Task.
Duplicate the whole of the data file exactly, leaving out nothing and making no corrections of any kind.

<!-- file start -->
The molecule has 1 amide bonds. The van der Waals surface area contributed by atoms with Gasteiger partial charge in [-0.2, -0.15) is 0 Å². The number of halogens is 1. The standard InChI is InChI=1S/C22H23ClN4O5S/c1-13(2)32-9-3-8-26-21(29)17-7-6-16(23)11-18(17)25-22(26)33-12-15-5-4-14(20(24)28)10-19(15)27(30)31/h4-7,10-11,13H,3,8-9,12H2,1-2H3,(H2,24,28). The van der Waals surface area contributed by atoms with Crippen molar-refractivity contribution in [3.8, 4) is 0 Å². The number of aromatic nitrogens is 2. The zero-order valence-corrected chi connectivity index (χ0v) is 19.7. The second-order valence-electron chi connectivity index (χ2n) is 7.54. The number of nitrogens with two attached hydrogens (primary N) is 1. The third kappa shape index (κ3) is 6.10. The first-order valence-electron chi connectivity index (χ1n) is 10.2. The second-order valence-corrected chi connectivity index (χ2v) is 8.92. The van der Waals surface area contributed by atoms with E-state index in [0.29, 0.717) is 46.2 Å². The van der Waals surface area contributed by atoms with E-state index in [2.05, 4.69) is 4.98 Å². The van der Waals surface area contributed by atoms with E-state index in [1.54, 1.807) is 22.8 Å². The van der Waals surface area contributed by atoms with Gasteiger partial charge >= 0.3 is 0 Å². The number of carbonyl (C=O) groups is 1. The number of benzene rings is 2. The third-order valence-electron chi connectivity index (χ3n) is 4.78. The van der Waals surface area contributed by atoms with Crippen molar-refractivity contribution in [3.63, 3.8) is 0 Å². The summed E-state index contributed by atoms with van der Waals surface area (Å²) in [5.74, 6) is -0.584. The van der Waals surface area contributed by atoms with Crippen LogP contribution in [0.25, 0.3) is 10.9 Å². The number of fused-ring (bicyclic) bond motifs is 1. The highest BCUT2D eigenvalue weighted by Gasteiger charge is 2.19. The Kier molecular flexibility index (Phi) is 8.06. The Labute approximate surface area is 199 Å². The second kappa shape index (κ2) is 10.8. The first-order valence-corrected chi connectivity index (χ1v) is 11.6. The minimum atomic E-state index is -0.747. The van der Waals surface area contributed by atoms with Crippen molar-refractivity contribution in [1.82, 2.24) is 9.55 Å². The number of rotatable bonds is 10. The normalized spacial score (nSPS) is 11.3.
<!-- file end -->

The molecule has 1 amide bonds. The van der Waals surface area contributed by atoms with Gasteiger partial charge in [-0.2, -0.15) is 0 Å². The number of halogens is 1. The standard InChI is InChI=1S/C22H23ClN4O5S/c1-13(2)32-9-3-8-26-21(29)17-7-6-16(23)11-18(17)25-22(26)33-12-15-5-4-14(20(24)28)10-19(15)27(30)31/h4-7,10-11,13H,3,8-9,12H2,1-2H3,(H2,24,28). The van der Waals surface area contributed by atoms with Crippen molar-refractivity contribution in [3.8, 4) is 0 Å². The number of aromatic nitrogens is 2. The zero-order valence-corrected chi connectivity index (χ0v) is 19.7. The second-order valence-electron chi connectivity index (χ2n) is 7.54. The number of nitrogens with two attached hydrogens (primary N) is 1. The third kappa shape index (κ3) is 6.10. The first-order valence-electron chi connectivity index (χ1n) is 10.2. The second-order valence-corrected chi connectivity index (χ2v) is 8.92. The van der Waals surface area contributed by atoms with E-state index in [0.29, 0.717) is 46.2 Å². The van der Waals surface area contributed by atoms with E-state index in [2.05, 4.69) is 4.98 Å². The van der Waals surface area contributed by atoms with E-state index in [1.54, 1.807) is 22.8 Å². The van der Waals surface area contributed by atoms with Gasteiger partial charge >= 0.3 is 0 Å². The number of carbonyl (C=O) groups is 1. The number of benzene rings is 2. The third-order valence-electron chi connectivity index (χ3n) is 4.78. The van der Waals surface area contributed by atoms with Crippen molar-refractivity contribution in [3.63, 3.8) is 0 Å². The summed E-state index contributed by atoms with van der Waals surface area (Å²) in [5.74, 6) is -0.584. The van der Waals surface area contributed by atoms with Crippen LogP contribution in [0.25, 0.3) is 10.9 Å². The number of fused-ring (bicyclic) bond motifs is 1. The highest BCUT2D eigenvalue weighted by Gasteiger charge is 2.19. The Kier molecular flexibility index (Phi) is 8.06. The Labute approximate surface area is 199 Å². The second kappa shape index (κ2) is 10.8. The first-order valence-corrected chi connectivity index (χ1v) is 11.6. The minimum atomic E-state index is -0.747. The van der Waals surface area contributed by atoms with Crippen molar-refractivity contribution in [1.82, 2.24) is 9.55 Å². The number of rotatable bonds is 10. The normalized spacial score (nSPS) is 11.3.